Lee took over the helm at IJM in April, and was deputy managing director and deputy CEO from April 2015 to end-March 2023.

The merits of buying into Pestech

“Yes, Pestech was asking for 40 sen earlier before these cases [with MACC] came about. I think Pestech’s choices are limited,” says Lee.

However, with the Lims holding less than 30% of Pestech, will they run the company as efficiently as they do now when they control 52.4% of the company?

Truth be told, Pestech has built a niche for itself as the largest pure system service provider in rail electrification and signalling, and has a 20MW large-scale photovoltaic solar plant in Bavet City, Cambodia, which has a 21-year concession and levelised tariff of 7.6 US cents (34 sen) per kWh — higher than Malaysian rates of less than 20 sen per kWh for the latest large-scale solar (LSS) projects, according to IJM.

IJM is also looking at penetrating new markets and Pestech’s presence in some 20 countries, including Myanmar, Vietnam, Cambodia, Australia, the Philippines and China is compelling. IJM, meanwhile, has a presence in seven countries, including Argentina, China, India and the UK.

For its nine months ended March this year, Pestech suffered a net loss of RM132.01 million on the back of RM329.33 million in revenue. The company had suffered four straight quarters of losses.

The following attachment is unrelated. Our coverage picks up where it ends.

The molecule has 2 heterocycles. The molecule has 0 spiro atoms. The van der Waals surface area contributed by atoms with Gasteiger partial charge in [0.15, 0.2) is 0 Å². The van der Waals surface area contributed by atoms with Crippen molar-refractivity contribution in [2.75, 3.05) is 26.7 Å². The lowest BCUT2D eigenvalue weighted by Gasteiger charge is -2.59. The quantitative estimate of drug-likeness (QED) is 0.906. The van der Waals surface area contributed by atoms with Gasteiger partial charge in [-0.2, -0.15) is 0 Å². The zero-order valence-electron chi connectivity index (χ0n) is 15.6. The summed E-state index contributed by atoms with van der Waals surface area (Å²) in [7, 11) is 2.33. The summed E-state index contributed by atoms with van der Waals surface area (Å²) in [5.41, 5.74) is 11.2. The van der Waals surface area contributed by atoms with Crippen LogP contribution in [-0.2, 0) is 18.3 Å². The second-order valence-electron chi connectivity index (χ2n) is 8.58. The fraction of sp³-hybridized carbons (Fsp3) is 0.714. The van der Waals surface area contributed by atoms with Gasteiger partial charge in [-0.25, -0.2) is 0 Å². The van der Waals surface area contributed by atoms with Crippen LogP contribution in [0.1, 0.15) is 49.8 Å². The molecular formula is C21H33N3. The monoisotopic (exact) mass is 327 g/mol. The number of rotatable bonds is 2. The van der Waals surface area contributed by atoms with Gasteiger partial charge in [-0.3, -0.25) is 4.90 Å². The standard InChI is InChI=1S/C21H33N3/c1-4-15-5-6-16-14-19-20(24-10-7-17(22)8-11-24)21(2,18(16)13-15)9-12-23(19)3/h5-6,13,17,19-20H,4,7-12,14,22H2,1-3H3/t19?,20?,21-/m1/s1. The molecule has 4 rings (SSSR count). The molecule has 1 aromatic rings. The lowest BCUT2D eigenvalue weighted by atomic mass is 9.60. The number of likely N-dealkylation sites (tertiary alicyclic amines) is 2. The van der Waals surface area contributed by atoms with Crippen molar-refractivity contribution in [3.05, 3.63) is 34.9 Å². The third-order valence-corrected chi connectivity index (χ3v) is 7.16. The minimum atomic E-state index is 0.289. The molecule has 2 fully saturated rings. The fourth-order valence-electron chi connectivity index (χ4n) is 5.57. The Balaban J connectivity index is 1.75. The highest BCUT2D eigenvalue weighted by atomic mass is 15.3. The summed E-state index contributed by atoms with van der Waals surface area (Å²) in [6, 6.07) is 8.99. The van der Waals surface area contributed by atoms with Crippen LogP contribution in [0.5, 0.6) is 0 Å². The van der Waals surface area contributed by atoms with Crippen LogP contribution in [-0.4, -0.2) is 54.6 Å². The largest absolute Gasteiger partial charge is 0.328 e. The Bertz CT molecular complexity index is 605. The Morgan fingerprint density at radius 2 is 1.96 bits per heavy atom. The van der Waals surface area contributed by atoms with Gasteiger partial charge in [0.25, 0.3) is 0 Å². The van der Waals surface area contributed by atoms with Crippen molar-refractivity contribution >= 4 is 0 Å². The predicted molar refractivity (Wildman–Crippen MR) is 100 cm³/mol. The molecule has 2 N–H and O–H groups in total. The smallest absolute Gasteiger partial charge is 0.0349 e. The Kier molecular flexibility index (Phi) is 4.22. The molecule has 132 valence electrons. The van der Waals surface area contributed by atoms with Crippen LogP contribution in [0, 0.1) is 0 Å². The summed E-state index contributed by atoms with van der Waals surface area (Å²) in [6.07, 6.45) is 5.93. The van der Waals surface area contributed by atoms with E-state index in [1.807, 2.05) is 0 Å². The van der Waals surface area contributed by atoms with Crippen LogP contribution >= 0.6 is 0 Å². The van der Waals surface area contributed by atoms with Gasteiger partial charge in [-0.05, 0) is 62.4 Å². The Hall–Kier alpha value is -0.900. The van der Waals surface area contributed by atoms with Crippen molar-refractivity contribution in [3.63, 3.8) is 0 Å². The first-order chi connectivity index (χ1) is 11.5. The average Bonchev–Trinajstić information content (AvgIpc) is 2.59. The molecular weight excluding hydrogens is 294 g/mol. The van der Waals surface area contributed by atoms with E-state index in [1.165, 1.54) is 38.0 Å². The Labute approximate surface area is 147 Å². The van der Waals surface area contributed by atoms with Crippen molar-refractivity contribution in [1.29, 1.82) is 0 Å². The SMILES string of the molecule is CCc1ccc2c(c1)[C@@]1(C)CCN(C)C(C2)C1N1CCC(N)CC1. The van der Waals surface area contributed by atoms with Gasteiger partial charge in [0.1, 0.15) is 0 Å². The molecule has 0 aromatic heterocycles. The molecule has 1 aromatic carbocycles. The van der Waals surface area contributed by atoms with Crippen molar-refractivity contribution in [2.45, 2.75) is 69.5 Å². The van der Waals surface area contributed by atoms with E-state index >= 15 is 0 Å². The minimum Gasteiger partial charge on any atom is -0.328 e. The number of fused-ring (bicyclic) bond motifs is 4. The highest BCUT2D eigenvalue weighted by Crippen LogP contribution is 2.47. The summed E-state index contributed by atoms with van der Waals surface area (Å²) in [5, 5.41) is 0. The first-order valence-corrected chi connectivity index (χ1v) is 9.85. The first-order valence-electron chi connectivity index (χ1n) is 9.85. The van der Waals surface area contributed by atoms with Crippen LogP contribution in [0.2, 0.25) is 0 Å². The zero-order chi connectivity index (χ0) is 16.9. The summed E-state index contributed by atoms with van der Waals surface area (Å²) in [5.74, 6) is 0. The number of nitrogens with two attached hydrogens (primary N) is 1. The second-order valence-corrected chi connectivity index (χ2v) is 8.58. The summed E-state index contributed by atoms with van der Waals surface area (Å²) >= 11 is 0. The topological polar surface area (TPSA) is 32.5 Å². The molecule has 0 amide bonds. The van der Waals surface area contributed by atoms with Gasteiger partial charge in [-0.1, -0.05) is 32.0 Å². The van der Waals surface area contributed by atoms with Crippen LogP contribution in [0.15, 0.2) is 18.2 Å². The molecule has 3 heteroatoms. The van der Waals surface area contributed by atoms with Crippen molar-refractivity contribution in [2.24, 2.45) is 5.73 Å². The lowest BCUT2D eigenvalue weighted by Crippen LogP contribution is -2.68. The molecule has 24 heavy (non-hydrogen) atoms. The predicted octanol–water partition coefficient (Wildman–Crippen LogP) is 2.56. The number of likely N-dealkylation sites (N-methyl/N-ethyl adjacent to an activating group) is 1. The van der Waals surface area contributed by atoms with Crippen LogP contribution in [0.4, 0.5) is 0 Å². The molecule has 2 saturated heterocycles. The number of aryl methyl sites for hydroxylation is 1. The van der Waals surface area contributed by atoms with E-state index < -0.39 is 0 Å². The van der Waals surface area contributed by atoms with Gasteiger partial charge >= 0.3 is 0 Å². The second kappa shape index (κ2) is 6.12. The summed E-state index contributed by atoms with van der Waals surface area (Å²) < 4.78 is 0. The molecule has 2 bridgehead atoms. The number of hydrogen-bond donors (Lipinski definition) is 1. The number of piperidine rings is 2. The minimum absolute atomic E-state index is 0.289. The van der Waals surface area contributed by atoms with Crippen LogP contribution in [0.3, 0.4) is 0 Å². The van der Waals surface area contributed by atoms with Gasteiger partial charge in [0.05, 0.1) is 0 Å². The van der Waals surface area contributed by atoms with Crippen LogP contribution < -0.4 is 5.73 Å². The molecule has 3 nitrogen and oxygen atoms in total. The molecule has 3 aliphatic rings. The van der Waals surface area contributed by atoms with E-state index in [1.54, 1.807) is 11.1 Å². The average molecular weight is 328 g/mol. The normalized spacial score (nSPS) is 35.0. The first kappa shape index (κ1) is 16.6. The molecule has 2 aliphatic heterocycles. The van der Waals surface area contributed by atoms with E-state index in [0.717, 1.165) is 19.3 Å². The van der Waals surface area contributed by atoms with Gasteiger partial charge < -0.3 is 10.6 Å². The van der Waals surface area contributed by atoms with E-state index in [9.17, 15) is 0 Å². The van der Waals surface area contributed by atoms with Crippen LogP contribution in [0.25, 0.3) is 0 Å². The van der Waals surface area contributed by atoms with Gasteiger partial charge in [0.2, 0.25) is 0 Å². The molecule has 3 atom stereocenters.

As at end-March this year, Pestech had cash and bank balances of RM147.13 million as well as RM41.35 million in fixed deposits with licensed institutions. On the other side of the balance sheet, the company had long-term debt commitments of RM761.13 million and short-term debt commitments of RM494.68 million.

However, Pestech’s contract assets amounted to RM1.12 billion, with trade receivables as at end-March of RM200.82 million and other receivables, deposits and prepayments amounting to RM71.76 million.

Lee says, “Pestech expects deferred payments from its Cambodian project, with RM1.6 billion to RM1.8 billion in receivables that trickles in over the long term from the state-controlled energy company in Cambodia.

“This [acquisition in Pestech] is unlike taking on a company with a loan where we need to look for jobs to repay the loan. The money has gone to its capex (capital expenditure) for this project,” he explains.

IJM, in contrast, is a company with a market capitalisation in excess of RM5 billion and is known for its steady earnings. For its financial year ended March 2023, the company chalked up a net profit of RM158.27 million from RM4.57 billion in revenue.

Lee adds, “Pestech is very big in energy transmission. Everyone is going into electric vehicles (EVs). Southeast Asia is a developing region with ongoing industrialisation needs for power. There’s also the big data requirements by data centres, where the buildings are not measured by square footage but by megawattage because the basis of a data centre is the power. If you agree that EV and big data will pick up in a big way, the need for electricity will definitely increase [bearing in mind that] energy transmission is a specialisation with margins that are [better] than [IJM’s] small construction margins.”